Will they learn to live and let live on the Lido?

No one in Lido di Classe can remember why transsexuals first chose to migrate to their town 20 years ago, but their nocturnal activities are starting to worry the village's increasingly elderly residents. Michael Day reports

In the Stephen King chiller Salem's Lot, the town of the same name sees its population undergo a radical change, as one by one its citizens become vampires. Today in the Italian village of Lido di Classe, another demographic shift, almost as alarming for its elderly and dwindling population, is under way.

The exotic newcomers here also appear at nightfall, though they're not armed with fangs, but high heels and improbable cleavages. In this little town on the Adriatic coast, among the tiny, tree-lined streets and bars and bucket-and-spade shops, the locals could soon be outnumbered by transsexual prostitutes.

There are now thought to be more than 200 "trans", as they're known in Lido di Classe, with many coming from South America and beyond. Most are thought to earn their living the oldest way of all.

According to locals, the first few entered Italy from north of the border 15 to 20 years ago, although no one can remember precisely how or why the first of the newcomers chose this pleasant, but nondescript little town on the Adriatic as their base.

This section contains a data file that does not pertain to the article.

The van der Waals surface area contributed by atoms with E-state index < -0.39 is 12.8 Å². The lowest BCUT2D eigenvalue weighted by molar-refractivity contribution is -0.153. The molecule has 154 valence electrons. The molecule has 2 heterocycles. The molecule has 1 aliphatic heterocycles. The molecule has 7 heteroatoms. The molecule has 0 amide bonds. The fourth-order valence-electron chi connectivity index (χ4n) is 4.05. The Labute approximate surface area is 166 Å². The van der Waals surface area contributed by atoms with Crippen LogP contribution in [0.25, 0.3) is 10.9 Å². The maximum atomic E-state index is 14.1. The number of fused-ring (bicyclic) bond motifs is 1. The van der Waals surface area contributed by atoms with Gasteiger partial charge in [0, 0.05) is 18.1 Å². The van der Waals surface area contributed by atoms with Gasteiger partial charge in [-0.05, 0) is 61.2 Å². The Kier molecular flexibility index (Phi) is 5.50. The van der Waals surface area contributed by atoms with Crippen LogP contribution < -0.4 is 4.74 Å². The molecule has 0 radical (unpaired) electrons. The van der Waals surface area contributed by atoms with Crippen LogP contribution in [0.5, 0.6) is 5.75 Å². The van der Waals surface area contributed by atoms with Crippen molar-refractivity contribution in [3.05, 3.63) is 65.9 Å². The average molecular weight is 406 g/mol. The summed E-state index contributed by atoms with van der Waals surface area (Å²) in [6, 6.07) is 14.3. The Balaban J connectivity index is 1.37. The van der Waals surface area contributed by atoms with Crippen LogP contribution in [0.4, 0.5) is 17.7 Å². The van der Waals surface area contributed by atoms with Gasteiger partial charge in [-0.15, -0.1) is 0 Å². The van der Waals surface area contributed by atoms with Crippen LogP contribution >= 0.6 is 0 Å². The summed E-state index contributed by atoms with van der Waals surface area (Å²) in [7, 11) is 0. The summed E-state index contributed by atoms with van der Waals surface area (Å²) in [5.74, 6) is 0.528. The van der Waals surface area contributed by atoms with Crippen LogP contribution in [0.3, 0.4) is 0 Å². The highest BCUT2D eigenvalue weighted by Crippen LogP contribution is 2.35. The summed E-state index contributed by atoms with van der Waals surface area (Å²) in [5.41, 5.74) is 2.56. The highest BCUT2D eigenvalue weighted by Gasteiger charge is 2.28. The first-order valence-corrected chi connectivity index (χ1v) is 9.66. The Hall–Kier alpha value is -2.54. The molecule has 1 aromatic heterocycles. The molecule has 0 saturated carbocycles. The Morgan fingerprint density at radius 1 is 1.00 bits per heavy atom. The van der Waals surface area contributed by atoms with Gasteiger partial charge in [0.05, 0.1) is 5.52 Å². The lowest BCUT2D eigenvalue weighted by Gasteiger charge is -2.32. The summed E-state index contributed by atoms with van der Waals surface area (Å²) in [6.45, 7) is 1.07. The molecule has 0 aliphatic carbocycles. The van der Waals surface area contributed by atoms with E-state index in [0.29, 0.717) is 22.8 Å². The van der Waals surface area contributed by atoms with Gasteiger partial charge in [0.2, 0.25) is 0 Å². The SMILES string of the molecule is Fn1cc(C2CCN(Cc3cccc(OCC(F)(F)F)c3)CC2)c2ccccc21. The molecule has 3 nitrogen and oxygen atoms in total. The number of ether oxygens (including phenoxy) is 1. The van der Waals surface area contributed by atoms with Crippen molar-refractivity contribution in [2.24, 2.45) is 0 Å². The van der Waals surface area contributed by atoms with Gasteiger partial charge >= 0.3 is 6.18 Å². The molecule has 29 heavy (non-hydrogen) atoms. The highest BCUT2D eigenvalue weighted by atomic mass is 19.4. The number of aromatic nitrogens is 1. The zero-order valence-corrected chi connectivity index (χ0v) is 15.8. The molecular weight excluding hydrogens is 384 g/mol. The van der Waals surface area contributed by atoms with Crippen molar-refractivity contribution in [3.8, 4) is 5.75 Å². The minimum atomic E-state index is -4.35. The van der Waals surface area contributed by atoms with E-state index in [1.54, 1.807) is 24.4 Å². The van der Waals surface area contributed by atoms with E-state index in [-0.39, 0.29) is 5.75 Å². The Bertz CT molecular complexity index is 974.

Transsexual friends of theirs were drawn here as result, and gradually the place became a magnet for them – a process that has sped up in the past five years. In contrast, the little village's fixed and ageing winter population is 250 – and falling.

Although not all the transsexuals are prostitutes, Angelo Gorini, the vice-president of the Association of the Friends of Lido di Classe, estimates that at least 48 apartments are rented out to transsexuals who sell sex. He notes that "usually there are at least two per lodging – sometimes up to five; so you can soon work out how many there are".

Even with the streets nearly empty in the scorching mid-summer heat, it doesn't take long to spot a trans. Posing flirtatiously in a nearby doorway, is a striking figure with a low-cut top and peroxide blond hair. Marcella comes straight out for a chat.

When she's aware that she's talking to a reporter she regards me closely for a couple of seconds before offering a demure handshake and declaring that she usually works in big shows. Other trans, though, do "fanno casino" – they cause a bit of a scene, she admits.

She says she's from Switzerland. Quizzed about her Brazilian-sounding accent, and mahogany tan, she says one of her parents is Brazilian.

When asked whether the locals object to having so many trans in the village, she's ready with the answer: "As long as people don't shout about it, Italians don't mind what you do."